QT has the opposite effect. During QT, the bond holdings of the Bank will mature and roll off the Bank’s balance sheet. The government is assumed to continue to issue new bonds to fund these maturities. Overall, the size of the Bank’s balance sheet will decrease regardless of who buys these newly issued bonds. In contrast, the impact on the size of the banking system’s balance sheet will depend on who purchases these new bonds:

  • If banks buy the GoC bonds, the size of the balance sheet of the banking system will remain unchanged, although the composition of assets will shift.
  • If non-bank participants buy the GoC bonds, the banking system’s balance sheet will, all else being equal, decrease by the amount of GoC bonds sold. Deposits will be pulled out of the banking system to fund this transaction.10

How quantitative easing and quantitative tightening affect the liquidity coverage ratios of banks

QE puts upward pressure on the liquidity coverage ratios (LCRs) of major Canadian banks. The LCR is a regulatory requirement that is meant to ensure banks have enough liquid assets to withstand an episode of short-term liquidity stress. To meet the LCR, banks must hold a sufficient stock of high-quality liquid assets (HQLAs), such as cash and cash equivalents, to cover net cash outflows during a 30-day liquidity-stress scenario.

\(\displaystyle LCR\) \(\displaystyle=\,\frac{HQLA}{Net\ stressed\ cash\ outflows\ over\ \mathit{30}\ days}\)

During the initial phase of QE, the total LCR of Canada’s Big Six banks increased from 132% in the fourth quarter of 2019 to a peak of 151% in the third quarter of 2020 (Chart 3).11

Chart 3: The Bank’s quantitative easing program put upward pressure on the liquidity coverage ratio of major Canadians banks

Note: The liquidity coverage ratio is defined as the ratio of high-quality liquid assets to total net cash outflows over the next 30 calendar days. Canada’s Big Six banks are federally regulated financial institutions that have been designated as systemically important to the Canadian financial system by the Office of the Superintendent of Financial Institutions. They are the Royal Bank of Canada, Toronto Dominion Bank, Bank of Nova Scotia, Bank of Montreal, Canadian Imperial Bank of Commerce and National Bank of Canada.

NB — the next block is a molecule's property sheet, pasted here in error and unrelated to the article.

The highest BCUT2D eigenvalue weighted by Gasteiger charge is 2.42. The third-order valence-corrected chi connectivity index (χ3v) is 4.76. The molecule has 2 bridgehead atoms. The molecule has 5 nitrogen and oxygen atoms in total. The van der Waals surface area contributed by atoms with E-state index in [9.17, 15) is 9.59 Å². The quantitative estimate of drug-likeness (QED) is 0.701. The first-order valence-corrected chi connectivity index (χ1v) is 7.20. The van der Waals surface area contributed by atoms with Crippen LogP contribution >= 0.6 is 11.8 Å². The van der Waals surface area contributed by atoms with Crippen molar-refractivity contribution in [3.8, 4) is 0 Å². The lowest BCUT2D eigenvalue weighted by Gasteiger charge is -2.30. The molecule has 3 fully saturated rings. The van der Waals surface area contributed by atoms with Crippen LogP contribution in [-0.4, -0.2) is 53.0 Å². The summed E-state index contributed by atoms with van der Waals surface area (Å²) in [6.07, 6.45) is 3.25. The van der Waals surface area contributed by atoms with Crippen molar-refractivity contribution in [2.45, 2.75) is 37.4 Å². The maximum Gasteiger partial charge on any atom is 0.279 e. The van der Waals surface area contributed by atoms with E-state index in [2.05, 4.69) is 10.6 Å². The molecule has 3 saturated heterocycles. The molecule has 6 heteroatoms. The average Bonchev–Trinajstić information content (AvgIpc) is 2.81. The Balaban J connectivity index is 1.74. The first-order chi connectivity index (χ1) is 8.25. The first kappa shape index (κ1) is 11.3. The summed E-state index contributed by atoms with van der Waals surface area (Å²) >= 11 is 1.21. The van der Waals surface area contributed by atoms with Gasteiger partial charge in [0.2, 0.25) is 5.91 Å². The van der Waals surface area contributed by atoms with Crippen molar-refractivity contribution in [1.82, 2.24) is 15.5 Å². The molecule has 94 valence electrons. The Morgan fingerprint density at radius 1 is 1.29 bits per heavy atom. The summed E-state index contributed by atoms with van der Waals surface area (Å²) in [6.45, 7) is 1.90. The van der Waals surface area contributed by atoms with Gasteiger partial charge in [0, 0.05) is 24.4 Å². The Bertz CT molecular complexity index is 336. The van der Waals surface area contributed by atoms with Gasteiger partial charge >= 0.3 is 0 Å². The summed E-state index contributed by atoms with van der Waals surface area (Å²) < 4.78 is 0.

Sources: Big Six banks’ public quarterly financial statementsLast observation: 2022Q2

This growth in the total LCR was largely caused by the expansion of HQLA, which resulted from the rise in settlement balances driven by QE.12 The LCR increased because:

  • In the calculation of the LCR, the full value of settlement balances qualifies as HQLA. This means that the numerator of the LCR grows as settlement balances increase.13
  • In contrast, the net stressed cash outflows—the denominator of the LCR—grew by only a fraction of the total increase in bank deposits. Under the LCR, bank deposits contribute to cash outflows because some deposits are assumed to run off the balance sheet during a stress event. For example, retail deposits that are quite stable and unlikely to be withdrawn are assumed to have a run-off rate of 3% to 5%. For less stable deposits, such as non-transactional, uninsured or brokered deposits, the assumed run-off rates range from 10% to 40%.14

As a result, the net impact of QE was positive for the LCR, assuming some of the GoC bond purchases were from non-bank participants.

Over time, the banking system adjusted and the total LCR returned to levels similar to those seen before QE (Chart 3). This is because:

  • Banks reduced their holdings of HQLAs other than settlement balances.
  • A large fraction of the term repurchase agreements (repos) provided by the Bank matured. This reduced the amount of settlement balances in the banking system.